Suncorp has revealed it is testing IBM’s Watson software in its insurance business to determine who is liable for an accident, particularly where multiple vehicles are involved.
Chief customer experience officer Mark Reinke told an investor day that artificial intelligence could usher self-service into a part of claims processing that has traditionally required humans to make decisions.
“One of the reasons that self-service in claims has traditionally been quite low, you would say, is that it gets complex once you’ve got multi vehicles involved, particularly in terms of determining liability and obviously that’s important to how the claim proceeds,” Reinke said.
“We’ve been able to test and prove the use of artificial intelligence in the determination of liability and that - in the testing that we’ve done - has made a significant difference.
“What that means is we can take a customer through that process without them diverting out of the process at some stage because we needed you to divert to a human effectively to make that decision.”
Customer platforms CEO Gary Dransfield revealed the technical underpinnings of the test platform.
“That case is using IBM Watson for that liability determination piece, and to make it happen 15,000 claim files had to be de-personalised and loaded back into the system for Watson to learn from,” he said.
Dransfield said Suncorp hoped to make the customer experience for claims “quicker and better … in terms of getting to choose and be allocated to a repairer quickly”.
For Suncorp, it will also “lower claims costs”, Dransfield said, “because we can help to facilitate a pathing outcome to our preferred repairers to get both the quality and the cost outcome that we’d like to see for the customer.”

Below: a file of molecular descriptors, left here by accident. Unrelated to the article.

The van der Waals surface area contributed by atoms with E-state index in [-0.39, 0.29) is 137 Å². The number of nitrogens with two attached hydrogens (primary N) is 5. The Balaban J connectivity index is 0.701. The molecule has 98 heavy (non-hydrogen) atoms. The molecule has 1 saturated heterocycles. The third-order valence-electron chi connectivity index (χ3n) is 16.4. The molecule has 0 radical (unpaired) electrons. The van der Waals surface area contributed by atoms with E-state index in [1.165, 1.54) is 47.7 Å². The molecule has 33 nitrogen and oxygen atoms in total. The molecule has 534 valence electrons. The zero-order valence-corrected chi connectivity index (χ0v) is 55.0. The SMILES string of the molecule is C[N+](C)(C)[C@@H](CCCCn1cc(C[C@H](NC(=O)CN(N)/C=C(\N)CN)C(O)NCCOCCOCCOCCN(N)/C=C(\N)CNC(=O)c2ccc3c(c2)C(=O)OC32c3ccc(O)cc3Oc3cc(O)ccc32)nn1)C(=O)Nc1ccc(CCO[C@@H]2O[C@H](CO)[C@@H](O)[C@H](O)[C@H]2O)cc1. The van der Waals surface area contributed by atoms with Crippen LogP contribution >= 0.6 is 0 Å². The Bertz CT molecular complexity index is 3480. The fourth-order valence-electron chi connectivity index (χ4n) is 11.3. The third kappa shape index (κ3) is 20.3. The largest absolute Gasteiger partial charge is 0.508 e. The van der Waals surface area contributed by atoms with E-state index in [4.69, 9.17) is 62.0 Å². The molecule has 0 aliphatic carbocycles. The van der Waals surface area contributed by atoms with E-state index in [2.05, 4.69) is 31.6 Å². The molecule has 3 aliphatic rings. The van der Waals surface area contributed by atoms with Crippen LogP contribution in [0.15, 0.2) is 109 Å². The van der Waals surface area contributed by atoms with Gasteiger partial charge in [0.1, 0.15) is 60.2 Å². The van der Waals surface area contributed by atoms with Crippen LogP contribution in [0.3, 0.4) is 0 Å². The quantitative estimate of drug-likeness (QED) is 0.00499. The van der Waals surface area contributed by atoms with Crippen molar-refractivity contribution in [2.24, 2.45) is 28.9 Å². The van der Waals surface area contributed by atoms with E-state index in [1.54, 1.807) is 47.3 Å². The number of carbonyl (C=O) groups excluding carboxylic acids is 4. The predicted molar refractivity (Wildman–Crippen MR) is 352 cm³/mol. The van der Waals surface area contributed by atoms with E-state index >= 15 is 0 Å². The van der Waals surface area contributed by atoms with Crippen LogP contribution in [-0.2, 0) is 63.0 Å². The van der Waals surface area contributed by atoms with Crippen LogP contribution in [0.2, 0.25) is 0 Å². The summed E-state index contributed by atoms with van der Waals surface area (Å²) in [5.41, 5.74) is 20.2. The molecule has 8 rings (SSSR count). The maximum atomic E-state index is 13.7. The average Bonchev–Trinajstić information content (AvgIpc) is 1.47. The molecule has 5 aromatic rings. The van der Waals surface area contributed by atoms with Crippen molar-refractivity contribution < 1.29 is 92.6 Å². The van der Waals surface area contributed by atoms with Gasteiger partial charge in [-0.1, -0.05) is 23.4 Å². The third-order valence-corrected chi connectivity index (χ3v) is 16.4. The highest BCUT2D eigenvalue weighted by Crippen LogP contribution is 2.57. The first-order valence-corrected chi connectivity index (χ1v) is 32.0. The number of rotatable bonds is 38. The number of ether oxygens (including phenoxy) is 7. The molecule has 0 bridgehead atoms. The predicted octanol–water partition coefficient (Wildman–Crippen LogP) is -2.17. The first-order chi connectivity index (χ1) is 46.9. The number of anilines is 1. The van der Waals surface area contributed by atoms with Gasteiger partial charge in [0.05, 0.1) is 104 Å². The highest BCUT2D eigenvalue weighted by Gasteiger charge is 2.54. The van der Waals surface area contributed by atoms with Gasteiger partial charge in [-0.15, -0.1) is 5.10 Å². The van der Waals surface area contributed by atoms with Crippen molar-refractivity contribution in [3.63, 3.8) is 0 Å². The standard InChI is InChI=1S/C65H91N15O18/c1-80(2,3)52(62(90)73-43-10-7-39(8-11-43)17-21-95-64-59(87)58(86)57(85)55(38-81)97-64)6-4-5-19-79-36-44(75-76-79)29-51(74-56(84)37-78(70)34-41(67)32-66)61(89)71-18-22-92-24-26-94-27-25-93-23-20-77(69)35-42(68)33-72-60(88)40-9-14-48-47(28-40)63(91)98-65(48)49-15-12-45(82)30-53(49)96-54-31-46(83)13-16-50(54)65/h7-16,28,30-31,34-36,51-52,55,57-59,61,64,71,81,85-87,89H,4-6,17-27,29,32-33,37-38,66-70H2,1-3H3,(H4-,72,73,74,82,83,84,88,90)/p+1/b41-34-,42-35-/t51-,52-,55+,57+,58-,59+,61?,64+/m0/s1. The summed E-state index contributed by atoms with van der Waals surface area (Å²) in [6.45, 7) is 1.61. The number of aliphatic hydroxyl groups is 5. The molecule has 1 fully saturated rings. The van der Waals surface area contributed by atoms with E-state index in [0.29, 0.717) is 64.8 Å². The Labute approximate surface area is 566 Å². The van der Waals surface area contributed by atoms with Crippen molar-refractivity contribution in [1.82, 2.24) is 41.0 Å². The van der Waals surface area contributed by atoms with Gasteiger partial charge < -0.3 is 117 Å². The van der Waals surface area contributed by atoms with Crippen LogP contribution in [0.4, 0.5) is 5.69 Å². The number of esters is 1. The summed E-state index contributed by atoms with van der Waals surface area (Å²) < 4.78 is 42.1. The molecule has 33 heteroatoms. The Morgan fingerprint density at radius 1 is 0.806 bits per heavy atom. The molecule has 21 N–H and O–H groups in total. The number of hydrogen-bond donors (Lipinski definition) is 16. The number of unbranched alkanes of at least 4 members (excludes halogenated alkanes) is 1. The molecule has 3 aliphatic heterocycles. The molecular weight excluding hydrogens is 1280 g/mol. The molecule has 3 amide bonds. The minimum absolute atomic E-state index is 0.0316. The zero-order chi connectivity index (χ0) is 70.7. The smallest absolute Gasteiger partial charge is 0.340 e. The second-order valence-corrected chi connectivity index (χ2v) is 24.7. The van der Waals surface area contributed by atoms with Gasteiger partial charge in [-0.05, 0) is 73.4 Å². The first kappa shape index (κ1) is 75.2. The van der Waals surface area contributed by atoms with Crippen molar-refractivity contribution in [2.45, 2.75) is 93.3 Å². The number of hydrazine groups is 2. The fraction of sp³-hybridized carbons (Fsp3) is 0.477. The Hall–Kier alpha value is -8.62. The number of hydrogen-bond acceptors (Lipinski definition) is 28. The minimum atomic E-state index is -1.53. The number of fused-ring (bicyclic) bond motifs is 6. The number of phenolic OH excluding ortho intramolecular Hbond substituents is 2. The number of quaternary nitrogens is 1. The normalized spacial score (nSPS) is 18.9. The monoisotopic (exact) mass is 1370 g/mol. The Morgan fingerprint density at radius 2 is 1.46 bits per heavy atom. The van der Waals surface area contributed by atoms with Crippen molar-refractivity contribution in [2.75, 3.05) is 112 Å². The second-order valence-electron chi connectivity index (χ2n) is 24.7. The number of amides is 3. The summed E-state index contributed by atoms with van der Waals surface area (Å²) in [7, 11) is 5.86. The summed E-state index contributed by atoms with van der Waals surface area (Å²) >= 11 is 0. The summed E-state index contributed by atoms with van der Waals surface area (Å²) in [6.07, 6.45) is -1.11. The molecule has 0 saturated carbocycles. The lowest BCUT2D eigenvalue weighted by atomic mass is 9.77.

Suncorp did not say whether the system is yet in production.
However, it is hoping that data science and artificial intelligence will have a broader impact than just its insurance business.
“We’re reviewing and streamlining our support frameworks such as our conversation models, advice framework and consent models to help deliver consistently and improve the customer experience right across the board,” Reinke said.
“We’re also continuously looking for opportunities for digitisation or to use artificial intelligence to enhance our channel network, streamline lower value interactions for customers, and tilt resource investment to assist our frontline to deliver significantly better customer experiences.”
Last month, Suncorp’s digital insurer, Bingle, launched what it calls Binglebot.
Dransfield called it an “artificial intelligence style support platform that provides contextual answers to our customer”.
“It gives them an immediate response but it also learns from how the customer responded to us, and the nature of the service we provided,” he said. “So it becomes intuitive and self-teaching.”
Suncorp also hopes to use AI to better understand where customers are at in their lives and therefore what types of products or services they might be interested in.